On Wednesday (June 30), Kesha Rose Sebert scored her biggest victory thus far in the seven-year-long legal fight over whether she defamed Lukasz “Dr. Luke” Gottwald by publicly accusing the star producer of rape. When the case gets to trial, perhaps later this year, Dr. Luke will now have to prove by clear and convincing evidence actual malice on Kesha’s part. The singer will also be allowed to seek compensatory and punitive damages plus attorneys’ fees and costs for the lengthy battle.
A decision today by New York Supreme Court Justice Jennifer Schecter that the state’s recently enacted SLAPP statute applies in this long-running case is so potentially significant that during a hearing, Dr. Luke’s attorney Christine Lepera suggested that had her client known about the updated evidentiary burden, he might not have pursued the case in the first place.
Back in February 2020, Dr. Luke scored many advantages on summary judgment, including the judge’s conclusion that he wasn’t a public figure and that the singer published a false statement when she texted Lady Gaga that he had also raped Katy Perry.
And on appeal, a New York appeals court stunned many legal observers and press advocates by agreeing that even though Dr. Luke is world famous and has worked with the industry’s biggest musicians, he’s a private figure who needn’t go so far as to have to demonstrate that Kesha was grossly irresponsible with her public accusation.
But what has change the course of this case is how the state of New York recently passed a law intended to protect free speech from frivolous litigation. Thanks to the anti-SLAPP statute, there are now situations where private figures have to demonstrate actual malice to prevail. That would be in instances where free speech is exercised with respect to issues of public concern.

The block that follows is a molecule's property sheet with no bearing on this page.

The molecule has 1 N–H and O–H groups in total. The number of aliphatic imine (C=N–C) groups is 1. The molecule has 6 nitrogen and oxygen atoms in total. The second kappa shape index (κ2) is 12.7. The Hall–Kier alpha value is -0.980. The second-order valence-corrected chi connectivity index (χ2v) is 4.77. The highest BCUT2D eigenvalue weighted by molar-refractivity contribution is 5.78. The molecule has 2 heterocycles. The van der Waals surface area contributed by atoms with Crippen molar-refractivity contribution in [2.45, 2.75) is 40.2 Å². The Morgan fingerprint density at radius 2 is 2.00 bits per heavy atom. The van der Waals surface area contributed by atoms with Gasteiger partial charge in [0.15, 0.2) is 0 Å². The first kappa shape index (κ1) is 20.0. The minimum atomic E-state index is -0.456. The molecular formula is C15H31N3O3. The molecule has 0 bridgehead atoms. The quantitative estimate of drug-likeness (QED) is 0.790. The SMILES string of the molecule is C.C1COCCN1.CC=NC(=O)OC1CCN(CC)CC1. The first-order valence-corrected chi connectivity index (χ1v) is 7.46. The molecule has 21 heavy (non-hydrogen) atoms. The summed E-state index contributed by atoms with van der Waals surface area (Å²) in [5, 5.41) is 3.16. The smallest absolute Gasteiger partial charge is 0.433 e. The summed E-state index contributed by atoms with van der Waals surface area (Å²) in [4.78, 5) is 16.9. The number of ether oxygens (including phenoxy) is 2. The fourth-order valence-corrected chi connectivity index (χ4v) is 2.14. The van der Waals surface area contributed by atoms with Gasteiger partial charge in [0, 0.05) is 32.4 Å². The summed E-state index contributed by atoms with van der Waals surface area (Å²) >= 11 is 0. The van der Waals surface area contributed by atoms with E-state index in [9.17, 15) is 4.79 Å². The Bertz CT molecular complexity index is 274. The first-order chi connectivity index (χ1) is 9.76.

During oral arguments today, the big question was whether New York’s new law applies retroactively. That was what U.S. District Court Judge Jed Rakoff concluded back in December in Sarah Palin’s ongoing defamation fight against The New York Times, and since then, other judges have followed suit in at least eight cases.
“Palin is leader of pack, and the rest get it wrong,” argued Lepera, also arguing there’s nothing in the SLAPP law that explicitly provides for retroactive application and that Dr. Luke’s substantive rights would be impacted.
But Justice Schecter pointed to legislative intent that the law would be immediate, that it was urgent, and applying some appellate precedent, that meant retroactive application.
In short, to prevail on his defamation claim at trial, Dr. Luke will now need to show more than just a preponderance of evidence that there was no rape; he’ll need to show that the pop star, who alleges she was drugged before the rape, had knowledge of falsity or recklessly disregarded the truth.
Schecter is also allowing Kesha to advance a counterclaim for the first time in this case. To further discourage meritless cases, the anti-SLAPP law allows for fee-shifting in instances where plaintiffs fail to show a substantial basis in fact and law for litigation.
During the hearing, Lepera argued that her client’s success during the long-running case already showed there was a substantial basis in fact and law, and moreover, that such a determination was a question for the judge, not the jury
In response, Leah Godesky, the attorney for Kesha, argued that the counterclaim had merit, adding, “As everyone knows from beginning, this is a he-said-she-said case where the evidentiary burden matters.”
This story was originally published by The Hollywood Reporter.